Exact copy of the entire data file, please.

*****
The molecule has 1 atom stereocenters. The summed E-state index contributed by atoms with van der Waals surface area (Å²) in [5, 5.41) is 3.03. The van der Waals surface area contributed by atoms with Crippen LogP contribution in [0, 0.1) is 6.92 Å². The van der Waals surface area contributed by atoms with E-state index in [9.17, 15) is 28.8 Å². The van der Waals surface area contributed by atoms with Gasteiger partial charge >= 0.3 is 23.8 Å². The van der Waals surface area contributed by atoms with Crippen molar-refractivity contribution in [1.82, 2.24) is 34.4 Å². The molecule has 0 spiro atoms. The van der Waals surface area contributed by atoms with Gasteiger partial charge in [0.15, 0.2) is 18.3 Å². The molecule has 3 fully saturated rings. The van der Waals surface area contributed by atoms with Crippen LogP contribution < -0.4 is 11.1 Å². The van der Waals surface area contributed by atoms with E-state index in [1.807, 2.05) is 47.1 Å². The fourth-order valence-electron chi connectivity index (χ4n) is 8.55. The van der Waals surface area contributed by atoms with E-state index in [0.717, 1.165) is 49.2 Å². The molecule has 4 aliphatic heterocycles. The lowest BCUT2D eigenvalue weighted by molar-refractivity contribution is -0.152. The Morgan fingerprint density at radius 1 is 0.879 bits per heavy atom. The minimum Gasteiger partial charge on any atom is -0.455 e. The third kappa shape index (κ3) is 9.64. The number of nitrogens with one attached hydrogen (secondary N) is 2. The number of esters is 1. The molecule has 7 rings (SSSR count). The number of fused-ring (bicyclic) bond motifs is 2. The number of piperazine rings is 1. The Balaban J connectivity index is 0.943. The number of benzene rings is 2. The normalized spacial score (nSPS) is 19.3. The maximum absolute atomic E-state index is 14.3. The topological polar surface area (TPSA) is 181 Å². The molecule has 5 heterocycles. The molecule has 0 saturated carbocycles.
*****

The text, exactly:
The molecule has 1 atom stereocenters. The summed E-state index contributed by atoms with van der Waals surface area (Å²) in [5, 5.41) is 3.03. The van der Waals surface area contributed by atoms with Crippen LogP contribution in [0, 0.1) is 6.92 Å². The van der Waals surface area contributed by atoms with E-state index in [9.17, 15) is 28.8 Å². The van der Waals surface area contributed by atoms with Gasteiger partial charge >= 0.3 is 23.8 Å². The van der Waals surface area contributed by atoms with Crippen molar-refractivity contribution in [1.82, 2.24) is 34.4 Å². The molecule has 0 spiro atoms. The van der Waals surface area contributed by atoms with Gasteiger partial charge in [0.15, 0.2) is 18.3 Å². The molecule has 3 fully saturated rings. The van der Waals surface area contributed by atoms with Crippen LogP contribution < -0.4 is 11.1 Å². The van der Waals surface area contributed by atoms with E-state index in [1.807, 2.05) is 47.1 Å². The fourth-order valence-electron chi connectivity index (χ4n) is 8.55. The van der Waals surface area contributed by atoms with E-state index in [0.717, 1.165) is 49.2 Å². The molecule has 4 aliphatic heterocycles. The lowest BCUT2D eigenvalue weighted by molar-refractivity contribution is -0.152. The Morgan fingerprint density at radius 1 is 0.879 bits per heavy atom. The minimum Gasteiger partial charge on any atom is -0.455 e. The third kappa shape index (κ3) is 9.64. The number of nitrogens with one attached hydrogen (secondary N) is 2. The number of esters is 1. The molecule has 7 rings (SSSR count). The number of fused-ring (bicyclic) bond motifs is 2. The number of piperazine rings is 1. The Balaban J connectivity index is 0.943. The number of benzene rings is 2. The normalized spacial score (nSPS) is 19.3. The maximum absolute atomic E-state index is 14.3. The topological polar surface area (TPSA) is 181 Å². The molecule has 5 heterocycles. The molecule has 0 saturated carbocycles.